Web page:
WARP AND WEFT, Firstsite, Colchester, 2017

Himid, Lubaina (2017) WARP AND WEFT, Firstsite, Colchester, 2017. [Show/Exhibition]

[thumbnail of Naming the Money]
Image (JPEG) (Naming the Money) - Cover Image
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Official URL: http://firstsite.uk/whats-on/lubaina-himid-warp-we...


The exhibition’s title, Warp and Weft, refers to the process by which threads are held in tension on a frame or loom to create cloth. Himid chose the title for its reference to Colchester’s important position in the wool trade between the 13th and 16th centuries, and its complex history of race and migration that is reflected in the productive tensions of Himid’s work.
Naming the Money (2004) is the largest installation to make use of Himid’s ‘cut-outs’ that viewers can walk amongst.
At Firstsite, seventy cut-outs represent African slave servants in the royal courts of eighteenth century Europe. The work features a soundtrack which gives voice to the figures, and shifts between their original African names and trades and the new names and professions imposed upon them in Europe.
The monochromatic Cotton.com (2002) is inspired by a little known act of solidarity enacted by Manchester mill workers at the time of the American Civil War (1861-64). As President Lincoln moved to abolish slavery, raw cotton supplies from the plantations to British mills dried up, resulting in mass unemployment – an event known as the Cotton Famine. Despite the high personal cost, the workers’ unions passed a motion in support of Lincoln’s efforts to end slavery. In Cotton.com Himid imagines a conversation carried out between labourers on both sides of the Atlantic, an exchange dependent not upon language but rather pattern. Pattern plays a key part in Himid’s painterly grammar; it operates in the work as a means of non-literal communication. ‘I love the language of pattern, its immense potential for movement, illusion, colour experiments and subliminal political messaging. This…is just part of the exploration of how to imply invisible influences without explanation but without slipping into the abstract. The patterns are narratives.’ The work is completed by a text adapted from one written by a plantation inspector and selected for its perverse romanticisation of a woman’s enforced labour.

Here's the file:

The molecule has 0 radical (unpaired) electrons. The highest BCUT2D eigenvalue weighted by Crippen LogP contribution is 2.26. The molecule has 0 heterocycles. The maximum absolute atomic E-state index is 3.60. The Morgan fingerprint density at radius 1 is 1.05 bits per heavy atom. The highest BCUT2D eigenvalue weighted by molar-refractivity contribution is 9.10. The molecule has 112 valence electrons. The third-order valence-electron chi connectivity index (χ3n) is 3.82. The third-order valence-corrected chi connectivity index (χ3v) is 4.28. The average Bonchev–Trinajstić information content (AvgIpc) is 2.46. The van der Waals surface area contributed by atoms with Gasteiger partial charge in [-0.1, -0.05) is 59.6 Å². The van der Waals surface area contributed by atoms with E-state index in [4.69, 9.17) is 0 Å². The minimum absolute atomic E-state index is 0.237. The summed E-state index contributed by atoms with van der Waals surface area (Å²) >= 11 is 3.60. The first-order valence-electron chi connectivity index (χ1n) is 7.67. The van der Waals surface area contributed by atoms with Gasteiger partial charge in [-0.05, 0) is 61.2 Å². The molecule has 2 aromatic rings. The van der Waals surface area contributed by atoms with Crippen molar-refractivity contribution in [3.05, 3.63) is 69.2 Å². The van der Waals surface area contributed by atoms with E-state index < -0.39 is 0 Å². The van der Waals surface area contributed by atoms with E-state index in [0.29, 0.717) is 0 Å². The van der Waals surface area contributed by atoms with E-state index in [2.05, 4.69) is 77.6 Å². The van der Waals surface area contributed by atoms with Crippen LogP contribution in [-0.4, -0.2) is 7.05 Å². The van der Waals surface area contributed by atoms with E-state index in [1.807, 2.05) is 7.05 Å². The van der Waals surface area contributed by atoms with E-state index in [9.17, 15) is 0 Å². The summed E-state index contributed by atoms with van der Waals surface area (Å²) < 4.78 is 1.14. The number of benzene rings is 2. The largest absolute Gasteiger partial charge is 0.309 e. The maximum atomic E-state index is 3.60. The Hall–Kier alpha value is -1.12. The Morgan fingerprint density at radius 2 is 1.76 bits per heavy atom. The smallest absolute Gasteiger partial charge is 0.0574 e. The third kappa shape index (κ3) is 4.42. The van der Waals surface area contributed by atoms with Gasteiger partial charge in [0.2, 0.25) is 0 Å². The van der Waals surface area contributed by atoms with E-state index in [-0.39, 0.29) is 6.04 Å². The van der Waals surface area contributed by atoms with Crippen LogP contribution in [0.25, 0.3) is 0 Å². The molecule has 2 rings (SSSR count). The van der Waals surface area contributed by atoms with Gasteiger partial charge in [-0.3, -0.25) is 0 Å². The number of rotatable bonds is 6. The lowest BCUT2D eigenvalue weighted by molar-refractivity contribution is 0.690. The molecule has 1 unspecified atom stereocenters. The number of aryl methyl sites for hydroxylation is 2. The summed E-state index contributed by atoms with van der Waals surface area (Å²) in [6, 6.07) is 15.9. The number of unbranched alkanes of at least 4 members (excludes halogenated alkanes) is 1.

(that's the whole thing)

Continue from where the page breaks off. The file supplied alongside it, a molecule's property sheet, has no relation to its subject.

The exhibition also includes the series Negative Positives: The Guardian Archive (2007 – 2016). For ten years, Himid has collected every daily edition of The Guardian, her newspaper of choice, building up a comprehensive archive. For Negative Positives the artist selects pages in which photographs of black politicians, athletes and celebrities appear, to highlight what she interprets as a routine association of such images with negative headlines, news stories or
editorials, often entirely unrelated to the person depicted. The artist paints over sections of the newspaper layouts with bright patterns, geometric shapes and imagery that migrates from advertisements on the page. Himid views this painterly intervention as an ‘attempt to reclaim the portrait of the person [and] restore the balance.’
‘The point I am often exploring vis-à-vis the black experience is that of being so very visible and different in the White Western everyday yet so invisible and disregarded in the cultural, historical, political or economic record or history.’

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